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Free Content An unreported invasive bryozoan that can affect livelihoods — Membraniporopsis tubigera in New Zealand and Brazil

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Membraniporopsis tubigerum (Osburn, 1940) (Cheilostomata) is added to the list of known invasive bryozoans. Originally described from puerto Rico, Texas, and Florida, it has been found at several localities in southern Brazil since October 1997 and in Kaipara harbour, New zealand since december 2001. At the latter location, its irruption in the austral summer-autumn of 2001–02 resulted in such massive numbers of erect colony fragments as to clog set nets for flounder and wash up on local beaches in stinking 20-cm-thick drifts. Since then, its frequency of occurrence has declined and it was not definitely seen in the harbor in 2003 and 2004. Neither the manner of reproduction nor agency of dispersal is known. It is even possible that the original description may have been based on invasive material inasmuch as the only certain congeners, Membraniporopsis bifloris (wang and Tung, 1976) and Membraniporopsis serrilamelloides (Liu and Li, 1987) are east Asian species. New characters are identified that are diagnostic of the genus Membraniporopsis, which is provisionally included in the Flustridae in the absence of knowledge about larval type. A full redescription of M. tubigera is provided, along with information on skeletal mineralogy; it is noted that M. tubigera has exceptionally high-magnesium calcite.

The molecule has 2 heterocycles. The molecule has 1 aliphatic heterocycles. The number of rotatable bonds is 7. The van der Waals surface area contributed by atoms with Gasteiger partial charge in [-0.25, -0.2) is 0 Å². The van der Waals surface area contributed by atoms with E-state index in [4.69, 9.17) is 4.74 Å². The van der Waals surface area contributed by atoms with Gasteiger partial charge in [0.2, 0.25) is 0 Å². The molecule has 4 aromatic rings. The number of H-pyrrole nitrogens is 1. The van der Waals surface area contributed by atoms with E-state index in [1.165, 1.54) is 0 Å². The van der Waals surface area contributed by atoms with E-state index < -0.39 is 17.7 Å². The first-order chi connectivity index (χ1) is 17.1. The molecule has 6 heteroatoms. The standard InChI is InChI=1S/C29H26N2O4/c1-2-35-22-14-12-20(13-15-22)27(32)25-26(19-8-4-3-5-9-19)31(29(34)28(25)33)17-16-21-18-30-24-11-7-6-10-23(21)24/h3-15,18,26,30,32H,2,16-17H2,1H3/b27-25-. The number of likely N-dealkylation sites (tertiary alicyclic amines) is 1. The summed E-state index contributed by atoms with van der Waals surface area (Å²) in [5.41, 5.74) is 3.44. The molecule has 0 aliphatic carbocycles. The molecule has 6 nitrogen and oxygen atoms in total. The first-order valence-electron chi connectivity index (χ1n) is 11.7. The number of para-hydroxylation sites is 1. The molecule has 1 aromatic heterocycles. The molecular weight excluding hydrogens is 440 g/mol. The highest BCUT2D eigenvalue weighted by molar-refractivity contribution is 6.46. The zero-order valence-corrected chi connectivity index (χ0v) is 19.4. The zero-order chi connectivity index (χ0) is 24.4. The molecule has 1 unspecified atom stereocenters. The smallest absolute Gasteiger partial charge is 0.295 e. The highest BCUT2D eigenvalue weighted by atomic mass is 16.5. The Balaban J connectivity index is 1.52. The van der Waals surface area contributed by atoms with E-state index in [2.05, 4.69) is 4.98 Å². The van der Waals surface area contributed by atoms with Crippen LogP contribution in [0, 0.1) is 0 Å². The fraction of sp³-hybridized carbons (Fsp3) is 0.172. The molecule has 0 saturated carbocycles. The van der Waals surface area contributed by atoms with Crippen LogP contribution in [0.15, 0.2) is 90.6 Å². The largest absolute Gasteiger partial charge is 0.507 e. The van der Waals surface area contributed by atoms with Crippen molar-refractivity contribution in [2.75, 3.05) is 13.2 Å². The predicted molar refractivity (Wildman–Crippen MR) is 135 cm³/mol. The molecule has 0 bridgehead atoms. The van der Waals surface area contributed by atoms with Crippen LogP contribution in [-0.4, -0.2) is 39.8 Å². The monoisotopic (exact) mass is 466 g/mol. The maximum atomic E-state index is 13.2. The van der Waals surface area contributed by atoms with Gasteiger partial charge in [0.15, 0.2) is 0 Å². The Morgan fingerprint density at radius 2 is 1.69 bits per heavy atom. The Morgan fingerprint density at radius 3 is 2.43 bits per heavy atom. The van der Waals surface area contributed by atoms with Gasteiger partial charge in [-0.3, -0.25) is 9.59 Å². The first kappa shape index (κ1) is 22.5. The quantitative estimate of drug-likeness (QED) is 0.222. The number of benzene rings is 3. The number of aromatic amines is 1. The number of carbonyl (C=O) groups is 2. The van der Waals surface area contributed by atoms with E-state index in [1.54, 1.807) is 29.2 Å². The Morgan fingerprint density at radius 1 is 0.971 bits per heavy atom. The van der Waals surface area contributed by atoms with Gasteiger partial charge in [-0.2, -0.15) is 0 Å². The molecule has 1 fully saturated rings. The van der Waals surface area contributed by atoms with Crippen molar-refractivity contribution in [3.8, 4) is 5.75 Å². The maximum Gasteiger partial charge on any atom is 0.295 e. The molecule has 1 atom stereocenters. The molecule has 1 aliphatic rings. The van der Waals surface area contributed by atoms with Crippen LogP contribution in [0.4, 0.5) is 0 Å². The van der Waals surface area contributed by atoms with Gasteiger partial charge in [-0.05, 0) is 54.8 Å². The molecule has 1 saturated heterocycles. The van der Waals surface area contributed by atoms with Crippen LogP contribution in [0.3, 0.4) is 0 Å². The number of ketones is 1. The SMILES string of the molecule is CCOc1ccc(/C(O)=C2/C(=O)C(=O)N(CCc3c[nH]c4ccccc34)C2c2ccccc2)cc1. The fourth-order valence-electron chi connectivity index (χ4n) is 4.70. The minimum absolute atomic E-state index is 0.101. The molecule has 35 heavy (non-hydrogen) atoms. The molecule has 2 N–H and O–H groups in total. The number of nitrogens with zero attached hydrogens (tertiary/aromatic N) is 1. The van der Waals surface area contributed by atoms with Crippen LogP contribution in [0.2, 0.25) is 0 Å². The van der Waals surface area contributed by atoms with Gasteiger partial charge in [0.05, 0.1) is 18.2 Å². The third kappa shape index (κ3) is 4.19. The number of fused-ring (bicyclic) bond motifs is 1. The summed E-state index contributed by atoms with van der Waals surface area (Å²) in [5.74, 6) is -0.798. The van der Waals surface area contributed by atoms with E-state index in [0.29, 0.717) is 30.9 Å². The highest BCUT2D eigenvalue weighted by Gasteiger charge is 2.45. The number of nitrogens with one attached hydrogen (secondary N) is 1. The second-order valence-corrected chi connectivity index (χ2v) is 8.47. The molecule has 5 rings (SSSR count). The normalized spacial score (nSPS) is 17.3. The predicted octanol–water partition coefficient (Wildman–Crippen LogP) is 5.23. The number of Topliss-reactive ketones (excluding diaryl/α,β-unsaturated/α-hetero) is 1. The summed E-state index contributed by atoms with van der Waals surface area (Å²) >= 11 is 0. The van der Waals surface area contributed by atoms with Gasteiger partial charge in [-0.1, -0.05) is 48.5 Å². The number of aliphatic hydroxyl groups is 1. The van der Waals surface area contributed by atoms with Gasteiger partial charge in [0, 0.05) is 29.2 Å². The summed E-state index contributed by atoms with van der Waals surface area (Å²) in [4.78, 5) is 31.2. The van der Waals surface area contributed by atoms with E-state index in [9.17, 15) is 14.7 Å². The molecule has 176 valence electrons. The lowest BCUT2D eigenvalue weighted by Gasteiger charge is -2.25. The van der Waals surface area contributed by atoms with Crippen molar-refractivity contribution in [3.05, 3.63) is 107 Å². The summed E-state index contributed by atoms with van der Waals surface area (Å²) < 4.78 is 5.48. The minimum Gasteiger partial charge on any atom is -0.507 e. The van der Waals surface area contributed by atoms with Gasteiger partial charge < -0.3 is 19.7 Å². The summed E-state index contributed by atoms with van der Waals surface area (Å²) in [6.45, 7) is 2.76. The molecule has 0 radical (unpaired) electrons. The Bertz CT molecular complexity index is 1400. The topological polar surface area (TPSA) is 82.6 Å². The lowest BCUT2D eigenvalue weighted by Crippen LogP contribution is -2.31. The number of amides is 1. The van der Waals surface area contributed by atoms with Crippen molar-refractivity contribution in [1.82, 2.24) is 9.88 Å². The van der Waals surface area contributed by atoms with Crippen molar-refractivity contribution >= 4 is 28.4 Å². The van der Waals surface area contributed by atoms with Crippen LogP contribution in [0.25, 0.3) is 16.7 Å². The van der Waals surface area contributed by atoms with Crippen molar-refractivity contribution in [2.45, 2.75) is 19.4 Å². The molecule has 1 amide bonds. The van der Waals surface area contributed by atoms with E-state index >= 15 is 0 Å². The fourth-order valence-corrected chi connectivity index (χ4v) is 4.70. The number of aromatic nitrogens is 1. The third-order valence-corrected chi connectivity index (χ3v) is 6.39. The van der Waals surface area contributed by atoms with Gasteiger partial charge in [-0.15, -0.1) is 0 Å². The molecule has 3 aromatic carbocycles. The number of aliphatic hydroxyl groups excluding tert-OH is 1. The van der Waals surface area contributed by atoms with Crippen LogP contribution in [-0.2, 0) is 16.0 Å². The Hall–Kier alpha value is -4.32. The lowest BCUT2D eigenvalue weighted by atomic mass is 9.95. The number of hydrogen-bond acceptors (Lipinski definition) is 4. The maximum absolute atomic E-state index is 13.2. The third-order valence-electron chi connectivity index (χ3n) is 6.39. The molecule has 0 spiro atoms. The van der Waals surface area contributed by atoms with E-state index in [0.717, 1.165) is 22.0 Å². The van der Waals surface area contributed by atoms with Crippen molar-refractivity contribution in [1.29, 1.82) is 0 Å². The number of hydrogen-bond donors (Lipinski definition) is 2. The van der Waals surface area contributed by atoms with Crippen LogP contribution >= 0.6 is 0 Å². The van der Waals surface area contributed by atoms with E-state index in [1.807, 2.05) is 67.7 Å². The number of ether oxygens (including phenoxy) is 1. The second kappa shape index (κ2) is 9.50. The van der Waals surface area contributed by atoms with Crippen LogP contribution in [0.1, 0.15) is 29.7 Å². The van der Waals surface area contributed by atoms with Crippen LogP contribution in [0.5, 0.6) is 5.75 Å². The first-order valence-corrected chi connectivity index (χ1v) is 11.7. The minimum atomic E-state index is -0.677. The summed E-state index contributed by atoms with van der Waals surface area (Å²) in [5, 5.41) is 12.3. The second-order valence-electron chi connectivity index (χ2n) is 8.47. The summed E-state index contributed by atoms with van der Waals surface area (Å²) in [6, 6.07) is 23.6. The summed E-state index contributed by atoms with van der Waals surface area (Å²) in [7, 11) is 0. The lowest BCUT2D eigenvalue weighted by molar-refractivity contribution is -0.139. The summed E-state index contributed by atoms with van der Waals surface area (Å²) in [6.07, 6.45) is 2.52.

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Document Type: Research Article

Publication date: 2006-03-01

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  • The Bulletin of Marine Science is dedicated to the dissemination of high quality research from the world's oceans. All aspects of marine science are treated by the Bulletin of Marine Science, including papers in marine biology, biological oceanography, fisheries, marine affairs, applied marine physics, marine geology and geophysics, marine and atmospheric chemistry, and meteorology and physical oceanography.
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